Daniel Rooke was quiet, moody, a man of few words. He had no memories other than of being an outsider.
At the dame school in Portsmouth they thought him stupid. His first day there was by coincidence his fifth birthday, the third of March 1767. He took his place behind the desk with his mother’s breakfast oatmeal cosy in his stomach and his new jacket on, happy to be joining the world beyond his home.
Mrs Bartholomew showed him a badly executed engraving with the word ‘cat’ underneath. His mother had taught him his letters and he had been reading for a year. He could not work out what Mrs Bartholomew wanted. He sat at his desk, mouth open.
That was the first time he was paddled with Mrs. Bartholomew’s old hairbrush for failing to respond to a question so simple he had not thought to answer it.
He could not become interested in the multiplication tables. While the others chanted through them, impatient for the morning break, he was looking under the desk at the notebook in which he was collecting his special numbers, the ones that could not be divided by any number but themselves and one. Like him, they were solitaries.
When Mrs Bartholomew pounced on him one day and seized the notebook, he was afraid she would throw it in the fire and smack him with the hairbrush again. She looked at it for a long time and put it away in her pinny pocket.
He wanted to ask for it back. Not for the numbers, they were in his head, but for the notebook, too precious to lose.
Then Dr Adair from the Academy came to the house in Church Street. Rooke could not guess who Dr Adair was, or what he was doing in their parlour. He only knew that he had been washed and combed for a visitor, that his infant sisters had been sent next door to the neighbour woman, and that his mother and father were sitting on the uncomfortable chairs in the corner with rigid faces.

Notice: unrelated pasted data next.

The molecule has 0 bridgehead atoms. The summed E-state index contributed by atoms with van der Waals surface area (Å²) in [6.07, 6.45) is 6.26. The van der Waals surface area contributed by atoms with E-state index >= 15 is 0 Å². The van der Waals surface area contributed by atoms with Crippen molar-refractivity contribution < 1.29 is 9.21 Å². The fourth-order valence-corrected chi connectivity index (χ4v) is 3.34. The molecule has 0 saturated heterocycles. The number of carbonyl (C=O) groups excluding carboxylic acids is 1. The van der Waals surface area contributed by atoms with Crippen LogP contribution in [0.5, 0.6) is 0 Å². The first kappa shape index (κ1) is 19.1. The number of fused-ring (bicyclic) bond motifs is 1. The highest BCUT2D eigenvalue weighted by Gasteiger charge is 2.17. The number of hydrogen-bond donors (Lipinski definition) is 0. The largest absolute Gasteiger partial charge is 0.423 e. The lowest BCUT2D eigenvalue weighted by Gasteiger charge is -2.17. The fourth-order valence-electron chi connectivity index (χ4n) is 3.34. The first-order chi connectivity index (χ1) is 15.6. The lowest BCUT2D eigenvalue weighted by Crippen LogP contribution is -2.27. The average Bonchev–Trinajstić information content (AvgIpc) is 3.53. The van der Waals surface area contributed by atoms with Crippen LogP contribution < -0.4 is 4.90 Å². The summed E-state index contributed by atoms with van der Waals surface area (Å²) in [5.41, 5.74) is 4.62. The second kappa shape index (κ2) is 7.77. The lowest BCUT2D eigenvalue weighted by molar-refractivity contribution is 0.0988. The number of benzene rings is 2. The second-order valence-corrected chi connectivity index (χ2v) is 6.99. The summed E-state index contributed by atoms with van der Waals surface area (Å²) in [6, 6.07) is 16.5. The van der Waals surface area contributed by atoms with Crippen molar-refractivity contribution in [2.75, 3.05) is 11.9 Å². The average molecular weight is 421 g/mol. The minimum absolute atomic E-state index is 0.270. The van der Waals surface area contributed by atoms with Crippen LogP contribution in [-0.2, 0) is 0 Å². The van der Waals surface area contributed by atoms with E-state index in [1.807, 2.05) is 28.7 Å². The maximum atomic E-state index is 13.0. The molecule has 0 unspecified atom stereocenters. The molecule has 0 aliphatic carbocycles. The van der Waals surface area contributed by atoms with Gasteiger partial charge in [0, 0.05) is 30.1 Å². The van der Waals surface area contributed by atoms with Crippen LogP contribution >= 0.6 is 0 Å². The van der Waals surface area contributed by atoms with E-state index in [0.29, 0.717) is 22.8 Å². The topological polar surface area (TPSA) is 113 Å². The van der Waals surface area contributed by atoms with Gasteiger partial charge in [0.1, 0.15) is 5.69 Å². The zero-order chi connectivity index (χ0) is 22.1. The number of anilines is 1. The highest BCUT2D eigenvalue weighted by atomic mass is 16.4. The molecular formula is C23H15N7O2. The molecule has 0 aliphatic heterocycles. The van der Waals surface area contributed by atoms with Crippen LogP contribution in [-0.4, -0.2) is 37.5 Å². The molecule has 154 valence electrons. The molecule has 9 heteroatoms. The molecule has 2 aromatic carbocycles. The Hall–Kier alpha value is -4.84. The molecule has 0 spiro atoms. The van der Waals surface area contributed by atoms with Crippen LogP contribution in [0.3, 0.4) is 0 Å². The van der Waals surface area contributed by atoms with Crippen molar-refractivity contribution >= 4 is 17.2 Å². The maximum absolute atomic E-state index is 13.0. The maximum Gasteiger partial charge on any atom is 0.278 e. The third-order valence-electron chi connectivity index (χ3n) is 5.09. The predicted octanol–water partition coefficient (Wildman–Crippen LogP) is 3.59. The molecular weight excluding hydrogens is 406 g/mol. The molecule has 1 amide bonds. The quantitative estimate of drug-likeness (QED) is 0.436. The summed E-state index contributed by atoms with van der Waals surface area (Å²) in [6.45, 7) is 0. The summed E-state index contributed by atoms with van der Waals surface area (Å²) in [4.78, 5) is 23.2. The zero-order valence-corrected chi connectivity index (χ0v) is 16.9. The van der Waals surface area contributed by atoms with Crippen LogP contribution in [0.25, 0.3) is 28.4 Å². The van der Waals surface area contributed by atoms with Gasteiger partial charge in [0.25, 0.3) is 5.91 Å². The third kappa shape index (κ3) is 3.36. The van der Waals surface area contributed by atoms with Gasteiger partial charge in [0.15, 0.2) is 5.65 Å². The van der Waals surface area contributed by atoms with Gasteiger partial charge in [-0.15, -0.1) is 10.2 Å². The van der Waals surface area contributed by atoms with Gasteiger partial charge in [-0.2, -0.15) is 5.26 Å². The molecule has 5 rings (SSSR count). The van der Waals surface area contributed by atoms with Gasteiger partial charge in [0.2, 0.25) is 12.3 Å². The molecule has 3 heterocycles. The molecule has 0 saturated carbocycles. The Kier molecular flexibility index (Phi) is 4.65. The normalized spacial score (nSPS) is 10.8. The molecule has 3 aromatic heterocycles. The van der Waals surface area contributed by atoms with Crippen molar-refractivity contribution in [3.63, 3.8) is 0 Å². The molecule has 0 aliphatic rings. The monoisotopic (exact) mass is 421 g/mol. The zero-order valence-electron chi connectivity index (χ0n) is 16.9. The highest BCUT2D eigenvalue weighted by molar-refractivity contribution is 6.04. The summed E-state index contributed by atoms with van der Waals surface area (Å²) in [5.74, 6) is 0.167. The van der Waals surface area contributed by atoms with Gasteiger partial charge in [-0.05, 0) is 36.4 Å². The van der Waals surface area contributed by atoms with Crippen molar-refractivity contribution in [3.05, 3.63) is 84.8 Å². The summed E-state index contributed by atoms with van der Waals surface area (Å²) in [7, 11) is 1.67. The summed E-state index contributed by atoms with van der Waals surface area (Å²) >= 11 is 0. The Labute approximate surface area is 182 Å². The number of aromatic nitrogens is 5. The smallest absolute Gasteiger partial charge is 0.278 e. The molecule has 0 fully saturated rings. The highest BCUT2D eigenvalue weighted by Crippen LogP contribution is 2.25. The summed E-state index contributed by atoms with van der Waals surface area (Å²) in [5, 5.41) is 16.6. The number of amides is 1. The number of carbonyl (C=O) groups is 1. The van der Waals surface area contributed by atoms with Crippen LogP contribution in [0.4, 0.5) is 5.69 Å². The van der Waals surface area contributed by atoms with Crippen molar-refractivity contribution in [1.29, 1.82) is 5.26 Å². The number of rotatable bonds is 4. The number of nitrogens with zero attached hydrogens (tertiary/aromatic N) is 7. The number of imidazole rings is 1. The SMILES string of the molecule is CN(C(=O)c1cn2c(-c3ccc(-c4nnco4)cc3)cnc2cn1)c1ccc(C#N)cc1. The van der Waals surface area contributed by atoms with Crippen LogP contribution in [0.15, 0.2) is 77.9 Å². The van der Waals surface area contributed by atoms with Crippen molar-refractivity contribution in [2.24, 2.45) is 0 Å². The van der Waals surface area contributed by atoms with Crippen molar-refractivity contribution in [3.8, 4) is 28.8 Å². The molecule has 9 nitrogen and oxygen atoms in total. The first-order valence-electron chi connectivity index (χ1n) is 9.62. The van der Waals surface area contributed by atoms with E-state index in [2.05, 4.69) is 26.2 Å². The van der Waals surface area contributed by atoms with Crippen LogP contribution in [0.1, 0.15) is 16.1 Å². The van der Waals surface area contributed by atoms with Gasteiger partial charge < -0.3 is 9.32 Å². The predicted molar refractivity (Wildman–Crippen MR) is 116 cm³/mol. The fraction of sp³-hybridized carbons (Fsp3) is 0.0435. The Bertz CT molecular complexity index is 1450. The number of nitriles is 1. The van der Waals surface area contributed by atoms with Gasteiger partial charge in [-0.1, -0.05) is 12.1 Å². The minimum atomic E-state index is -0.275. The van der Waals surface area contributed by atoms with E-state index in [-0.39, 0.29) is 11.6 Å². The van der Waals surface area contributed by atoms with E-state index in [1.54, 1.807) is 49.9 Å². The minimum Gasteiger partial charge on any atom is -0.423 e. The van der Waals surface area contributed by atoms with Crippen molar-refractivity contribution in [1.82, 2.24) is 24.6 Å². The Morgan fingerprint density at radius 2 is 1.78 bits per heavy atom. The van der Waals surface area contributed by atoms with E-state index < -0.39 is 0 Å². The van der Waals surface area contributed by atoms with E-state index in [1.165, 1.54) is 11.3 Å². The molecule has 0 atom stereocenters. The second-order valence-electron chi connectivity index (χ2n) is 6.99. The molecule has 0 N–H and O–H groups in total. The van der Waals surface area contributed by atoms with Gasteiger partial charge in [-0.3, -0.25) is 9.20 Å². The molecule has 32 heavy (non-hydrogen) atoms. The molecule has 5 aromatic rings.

Dr Adair leaned forward. Did Master Rooke know of numbers that could be divided by nothing but themselves and one? Rooke forgot to be in awe. He ran up to his attic room and came back with the grid he had drawn, ten by ten, the first hundred numbers with these special ones done in red ink: two, three, five and on to ninety-seven. He pointed, there was a kind of pattern, do you see, here and here? But one hundred numbers was not enough, he needed a bigger sheet of paper so he could make a square twenty or even thirty a side, and then he could find the true pattern, and perhaps Dr Adair might be able to provide him with such a sheet?
His father by now had the rictus of a smile that meant his son was exposing his oddness to a stranger, and his mother was looking down into her lap. Rooke folded the grid and hid it under his hand on the table.
But Dr Adair lifted his fingers from the grubby paper.
‘May I borrow this?’ he asked. ‘I would like, if I may, to show it to a gentleman of my acquaintance who will be interested that it was created by a boy of seven.’
After Dr Adair went, the neighbour woman brought his sisters back. She inspected Rooke and said loudly, as if he were deaf, or a dog, ‘Yes, he looks clever, don’t he?’
Rooke felt the hairs on his head standing up with the heat of his blush. Whether it was because he was stupid or clever, it added up to the same thing: the misery of being out of step with the world.
When he turned eight Dr Adair offered the bursary. It was just words: a place at the Portsmouth Naval Academy. The boy thought it could not be too different from the life he knew, went along blithely and hardly waved goodbye to his father at the gate.
The first night there he lay rigid in the dark, too shocked to cry.
The other boys established that his father was a clerk who went every day to the squat stone building near the docks where the Office of Ordnance ran its affairs. In the world of Church Street, Benjamin Rooke was a man of education and standing, a father to be proud of. At the Portsmouth Naval Academy a mile away, he was an embarrassment. A clerk! Oh dearie me!
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